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10 Rights of Employees in the Workplace You Should Have

Are you an employee and working in an office or other premises?

If you are a worker, you spend a large portion of your valuable time at work every day. While working for employers, you are entitled to many benefits, according to UK employment law.

Employment law covers all rights and obligations in the employer-employee relationship. It ensures that your employer treats you fairly in the workplace. And it’ll make you aware that your employers are following all regulations regarding employment and anti-discrimination laws.

Maybe you don’t know that you are entitled to certain rights at work. But, having the knowledge of the rights allows you to have certain benefits in the workplace. Read this blog to learn every right you are entitled to at the workplace according to UK employment law.

What is employment law?

To put it simply, “employment law is legislation that regulates employer-employee relationship”. It explains how an employer and employee must behave in a working environment.

In the UK, multiple laws outline and protect worker’s rights and employee’s rights. However, these laws can be quite complex for employee and employer to understand and put in place.

Therefore, sometimes many employers or employees ask for a list ‘list of employment laws. They use this list to follow or refer to when performing their day-to-day operation. However, it is impossible to compile all the employment laws in a list. This is because there are too many relevant laws in the UK.

For your benefit, we put together a list of employment laws in the UK.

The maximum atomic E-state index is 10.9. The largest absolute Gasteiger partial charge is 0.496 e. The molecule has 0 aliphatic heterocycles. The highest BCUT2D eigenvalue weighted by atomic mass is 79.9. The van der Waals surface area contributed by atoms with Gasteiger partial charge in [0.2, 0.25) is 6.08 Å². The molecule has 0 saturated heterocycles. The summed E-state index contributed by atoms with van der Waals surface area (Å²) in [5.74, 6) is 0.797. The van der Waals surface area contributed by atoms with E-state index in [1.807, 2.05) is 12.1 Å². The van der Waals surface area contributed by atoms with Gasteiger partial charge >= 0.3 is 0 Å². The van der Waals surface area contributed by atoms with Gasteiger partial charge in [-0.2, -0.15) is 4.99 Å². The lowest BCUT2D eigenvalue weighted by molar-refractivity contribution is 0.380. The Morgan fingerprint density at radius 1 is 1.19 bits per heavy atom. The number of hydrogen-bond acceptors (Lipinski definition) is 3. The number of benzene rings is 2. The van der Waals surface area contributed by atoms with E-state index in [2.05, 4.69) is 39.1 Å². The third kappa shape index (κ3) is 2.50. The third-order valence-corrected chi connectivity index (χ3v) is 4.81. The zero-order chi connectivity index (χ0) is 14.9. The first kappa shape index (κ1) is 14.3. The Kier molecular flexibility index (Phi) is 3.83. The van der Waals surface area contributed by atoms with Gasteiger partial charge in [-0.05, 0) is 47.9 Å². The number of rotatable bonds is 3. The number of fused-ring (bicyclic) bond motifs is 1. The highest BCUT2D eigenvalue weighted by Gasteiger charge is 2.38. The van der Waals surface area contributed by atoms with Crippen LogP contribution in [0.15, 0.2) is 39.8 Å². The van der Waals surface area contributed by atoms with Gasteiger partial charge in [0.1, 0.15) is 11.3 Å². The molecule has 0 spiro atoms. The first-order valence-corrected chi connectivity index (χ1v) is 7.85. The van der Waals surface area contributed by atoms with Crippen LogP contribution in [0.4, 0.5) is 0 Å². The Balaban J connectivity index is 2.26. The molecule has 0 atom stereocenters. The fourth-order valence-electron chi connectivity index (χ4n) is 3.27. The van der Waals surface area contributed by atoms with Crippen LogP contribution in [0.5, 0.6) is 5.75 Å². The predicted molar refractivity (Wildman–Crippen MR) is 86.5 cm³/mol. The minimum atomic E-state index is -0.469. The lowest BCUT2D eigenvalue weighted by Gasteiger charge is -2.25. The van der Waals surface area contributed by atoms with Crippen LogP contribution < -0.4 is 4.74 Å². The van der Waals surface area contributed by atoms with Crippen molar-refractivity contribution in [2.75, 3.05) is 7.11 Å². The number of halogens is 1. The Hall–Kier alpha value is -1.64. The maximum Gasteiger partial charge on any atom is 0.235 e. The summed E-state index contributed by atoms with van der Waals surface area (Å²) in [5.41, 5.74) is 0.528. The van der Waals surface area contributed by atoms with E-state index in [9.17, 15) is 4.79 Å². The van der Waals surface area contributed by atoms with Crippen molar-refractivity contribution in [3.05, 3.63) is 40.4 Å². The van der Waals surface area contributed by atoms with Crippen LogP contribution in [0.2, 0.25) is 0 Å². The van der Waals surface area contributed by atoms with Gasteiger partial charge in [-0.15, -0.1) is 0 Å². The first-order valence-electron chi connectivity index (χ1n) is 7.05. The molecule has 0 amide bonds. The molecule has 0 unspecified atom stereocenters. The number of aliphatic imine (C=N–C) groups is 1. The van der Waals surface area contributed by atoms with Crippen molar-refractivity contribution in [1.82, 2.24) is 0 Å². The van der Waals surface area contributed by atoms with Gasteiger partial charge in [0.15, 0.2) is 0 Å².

Why does employment law exist?

Well, employment laws exist to protect employees and employers. In addition, it makes sure you are fairly paid by your employers. Also, it protects children from child labour. It improves and regulates relationships and interactions between employer and employee.

The employment laws protect workers suffering from unfavourable treatment in the workplace. Without these laws and regulations, workers can’t improve their situation. Thus, employment laws are extremely important for UK employees.

What does employment law cover?

Are you wondering what rights you are entitled to in the workplace?

The employment laws cover a wide range of issues relating to the work environment and processes. The following are some examples of what’s covered by employment law—including:

  • Equal pay
  • Age discrimination
  • Bullying and harassment
  • Parental leave
  • Disability
  • Employment contracts
  • Dismissal and employee grievances
  • Holiday pay
  • Minimum wage
  • Discrimination based on gender, race, religion, or sexuality
  • Redundancy
  • Working hours.

List of employment laws in the UK

Employment law written in a small board

The UK authorities have enacted some laws to ensure the rights of employees are met. In addition, they make sure that you are aware of your responsibilities towards employers.

Employers must consider these legislations on a daily, monthly, and annual basis. The aim of these laws is to ensure the safe and productive functioning of your organisation.

Employment laws are essential to every business. Failing to adhere to these laws may lead an employer to face an employment tribunal. Below are some essential pieces of employment law legislation.

Employment Rights Act 1996

This law is one of the most inclusive pieces of employment law legislation. Also, it is an update to older labour law. This act covers a wide range of topics, such as employment contracts, redundancy, family-friendly leave, and unfair dismissal.

National Minimum Wage Act 1998

This legislation set out the NWM for employees and workers across the UK. The government regularly reviews this law to keep the NMW in line with inflation. Thus, the minimum wage can change at any time. As an employer or employee, it’s vital for you to be aware of any updates to NMW.

Employment Relations Act 1999

This act establishes a number of rights at work for:

  • Trade union recognition,
  • Derecognition,
  • And industrial actions.

The Maternity and Parental Leave etc. Regulations 1999

UK labour statutory legislation governs employees’ rights for time off from work for maternity or paternity leave.

Part-Time Workers (Prevention of Less Favourable Treatment) Regulations 2000

This UK labour law requires employers to provide employees on part-time contracts with equal treatment to the full-time staff who do the same jobs.